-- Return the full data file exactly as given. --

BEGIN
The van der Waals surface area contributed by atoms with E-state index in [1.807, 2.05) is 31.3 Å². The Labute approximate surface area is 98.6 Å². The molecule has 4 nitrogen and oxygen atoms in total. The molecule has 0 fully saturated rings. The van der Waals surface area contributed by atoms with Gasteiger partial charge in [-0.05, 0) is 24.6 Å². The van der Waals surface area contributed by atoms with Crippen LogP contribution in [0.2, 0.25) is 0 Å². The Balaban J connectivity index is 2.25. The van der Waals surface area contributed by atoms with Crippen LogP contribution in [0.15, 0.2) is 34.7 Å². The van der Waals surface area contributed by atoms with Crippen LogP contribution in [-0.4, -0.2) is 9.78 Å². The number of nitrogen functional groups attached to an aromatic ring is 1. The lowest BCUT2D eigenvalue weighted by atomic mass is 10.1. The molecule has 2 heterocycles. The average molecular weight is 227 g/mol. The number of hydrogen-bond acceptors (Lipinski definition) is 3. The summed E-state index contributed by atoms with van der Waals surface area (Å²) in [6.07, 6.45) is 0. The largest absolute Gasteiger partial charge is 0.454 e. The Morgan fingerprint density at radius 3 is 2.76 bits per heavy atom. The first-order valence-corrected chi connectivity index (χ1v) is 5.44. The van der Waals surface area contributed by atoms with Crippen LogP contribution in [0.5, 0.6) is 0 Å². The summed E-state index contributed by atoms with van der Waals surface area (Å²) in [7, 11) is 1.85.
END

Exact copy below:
The van der Waals surface area contributed by atoms with E-state index in [1.807, 2.05) is 31.3 Å². The Labute approximate surface area is 98.6 Å². The molecule has 4 nitrogen and oxygen atoms in total. The molecule has 0 fully saturated rings. The van der Waals surface area contributed by atoms with Gasteiger partial charge in [-0.05, 0) is 24.6 Å². The van der Waals surface area contributed by atoms with Crippen LogP contribution in [0.2, 0.25) is 0 Å². The Balaban J connectivity index is 2.25. The van der Waals surface area contributed by atoms with Crippen LogP contribution in [0.15, 0.2) is 34.7 Å². The van der Waals surface area contributed by atoms with Crippen LogP contribution in [-0.4, -0.2) is 9.78 Å². The number of nitrogen functional groups attached to an aromatic ring is 1. The lowest BCUT2D eigenvalue weighted by atomic mass is 10.1. The molecule has 2 heterocycles. The average molecular weight is 227 g/mol. The number of hydrogen-bond acceptors (Lipinski definition) is 3. The summed E-state index contributed by atoms with van der Waals surface area (Å²) in [6.07, 6.45) is 0. The largest absolute Gasteiger partial charge is 0.454 e. The Morgan fingerprint density at radius 3 is 2.76 bits per heavy atom. The first-order valence-corrected chi connectivity index (χ1v) is 5.44. The van der Waals surface area contributed by atoms with Crippen LogP contribution in [0.5, 0.6) is 0 Å². The summed E-state index contributed by atoms with van der Waals surface area (Å²) in [7, 11) is 1.85.